Links Beauty

The summer in Scotland (the first for about six years) has been wonderful, producing ideal conditions for hard and bouncy fairways and slick and fast greens. At Muirfield and St Andrews, we saw Majors decided over historic courses that for once, bit back.

Now I know there is a deep love for all things links, but I wonder if our love of salt-laiden air and lively turf is purely derived from the playing experience, rather than aesthetic appreciation. As a photographer, I love shooting all kinds of courses – links, heathland, parkland, clifftop, resort; you name it, I’II shoot it. The objective is to select the features that make each course stand out. For me, a big part of what I do is discovering beauty in what I find in front of me.

A links course that has been exposed to the relentless sun and wind and then exhaustively managed to within an inch of its life, is a spectacle of humps and hollows that conjure up fear and excitement in equal measures. I have just finished processing a batch of images of a course that looks as wonderfully linksy as I have seen for a long time, but I wonder if the viewer sees it the same way.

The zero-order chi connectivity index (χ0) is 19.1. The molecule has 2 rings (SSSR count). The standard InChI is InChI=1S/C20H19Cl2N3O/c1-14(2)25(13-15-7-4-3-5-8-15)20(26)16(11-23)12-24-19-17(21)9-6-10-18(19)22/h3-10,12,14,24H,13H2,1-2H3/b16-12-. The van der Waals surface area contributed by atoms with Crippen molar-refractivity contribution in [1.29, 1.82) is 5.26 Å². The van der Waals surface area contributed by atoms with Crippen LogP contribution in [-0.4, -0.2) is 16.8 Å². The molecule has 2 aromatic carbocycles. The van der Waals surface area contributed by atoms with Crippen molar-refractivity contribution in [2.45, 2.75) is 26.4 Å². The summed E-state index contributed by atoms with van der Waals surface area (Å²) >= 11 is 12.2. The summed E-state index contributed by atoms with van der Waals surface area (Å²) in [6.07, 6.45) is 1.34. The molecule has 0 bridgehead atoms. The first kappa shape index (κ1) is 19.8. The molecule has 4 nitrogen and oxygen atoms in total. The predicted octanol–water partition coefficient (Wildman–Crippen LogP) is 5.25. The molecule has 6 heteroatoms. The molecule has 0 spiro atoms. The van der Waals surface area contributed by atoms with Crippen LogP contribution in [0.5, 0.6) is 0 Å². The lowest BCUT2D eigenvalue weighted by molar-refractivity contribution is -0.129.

We all know that seaside turf is special. The fun, difficulty and possibilities it provides makes links golf a joy. But, when you see a true links course, brown and bare, does this titillate like an image of Augusta would?

Let me know.